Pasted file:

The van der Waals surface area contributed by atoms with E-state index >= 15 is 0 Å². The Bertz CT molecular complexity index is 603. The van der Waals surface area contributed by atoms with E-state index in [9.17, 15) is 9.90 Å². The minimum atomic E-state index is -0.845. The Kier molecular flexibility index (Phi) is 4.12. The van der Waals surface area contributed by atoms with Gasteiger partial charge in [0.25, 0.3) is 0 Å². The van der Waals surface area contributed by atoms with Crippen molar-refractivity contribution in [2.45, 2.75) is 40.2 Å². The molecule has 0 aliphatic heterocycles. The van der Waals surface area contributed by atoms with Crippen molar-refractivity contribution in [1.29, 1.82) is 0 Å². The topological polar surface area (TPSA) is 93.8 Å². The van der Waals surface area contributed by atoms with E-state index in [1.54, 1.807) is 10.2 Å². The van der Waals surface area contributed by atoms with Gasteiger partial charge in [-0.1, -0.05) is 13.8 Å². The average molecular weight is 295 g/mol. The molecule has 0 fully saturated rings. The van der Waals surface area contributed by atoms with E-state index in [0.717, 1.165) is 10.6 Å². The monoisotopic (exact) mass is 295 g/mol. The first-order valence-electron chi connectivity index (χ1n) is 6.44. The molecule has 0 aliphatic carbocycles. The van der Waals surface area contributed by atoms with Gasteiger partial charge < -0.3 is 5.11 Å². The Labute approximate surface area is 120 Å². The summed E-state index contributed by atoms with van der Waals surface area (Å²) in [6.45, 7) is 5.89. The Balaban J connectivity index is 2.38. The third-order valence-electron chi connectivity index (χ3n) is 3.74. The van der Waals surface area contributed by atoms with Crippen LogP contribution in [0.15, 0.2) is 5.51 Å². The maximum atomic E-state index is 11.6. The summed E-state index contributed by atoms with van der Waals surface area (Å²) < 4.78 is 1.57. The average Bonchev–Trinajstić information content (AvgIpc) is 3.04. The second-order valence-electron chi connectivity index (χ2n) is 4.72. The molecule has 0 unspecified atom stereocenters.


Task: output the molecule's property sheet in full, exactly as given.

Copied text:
The van der Waals surface area contributed by atoms with E-state index >= 15 is 0 Å². The Bertz CT molecular complexity index is 603. The van der Waals surface area contributed by atoms with E-state index in [9.17, 15) is 9.90 Å². The minimum atomic E-state index is -0.845. The Kier molecular flexibility index (Phi) is 4.12. The van der Waals surface area contributed by atoms with Gasteiger partial charge in [0.25, 0.3) is 0 Å². The van der Waals surface area contributed by atoms with Crippen molar-refractivity contribution in [2.45, 2.75) is 40.2 Å². The molecule has 0 aliphatic heterocycles. The van der Waals surface area contributed by atoms with Crippen molar-refractivity contribution in [1.29, 1.82) is 0 Å². The topological polar surface area (TPSA) is 93.8 Å². The van der Waals surface area contributed by atoms with E-state index in [1.54, 1.807) is 10.2 Å². The van der Waals surface area contributed by atoms with Gasteiger partial charge in [-0.1, -0.05) is 13.8 Å². The average molecular weight is 295 g/mol. The molecule has 0 fully saturated rings. The van der Waals surface area contributed by atoms with E-state index in [0.717, 1.165) is 10.6 Å². The monoisotopic (exact) mass is 295 g/mol. The first-order valence-electron chi connectivity index (χ1n) is 6.44. The molecule has 0 aliphatic carbocycles. The van der Waals surface area contributed by atoms with Gasteiger partial charge < -0.3 is 5.11 Å². The Labute approximate surface area is 120 Å². The summed E-state index contributed by atoms with van der Waals surface area (Å²) in [6.45, 7) is 5.89. The Balaban J connectivity index is 2.38. The third-order valence-electron chi connectivity index (χ3n) is 3.74. The van der Waals surface area contributed by atoms with Crippen LogP contribution in [0.15, 0.2) is 5.51 Å². The maximum atomic E-state index is 11.6. The summed E-state index contributed by atoms with van der Waals surface area (Å²) < 4.78 is 1.57. The average Bonchev–Trinajstić information content (AvgIpc) is 3.04. The second-order valence-electron chi connectivity index (χ2n) is 4.72. The molecule has 0 unspecified atom stereocenters.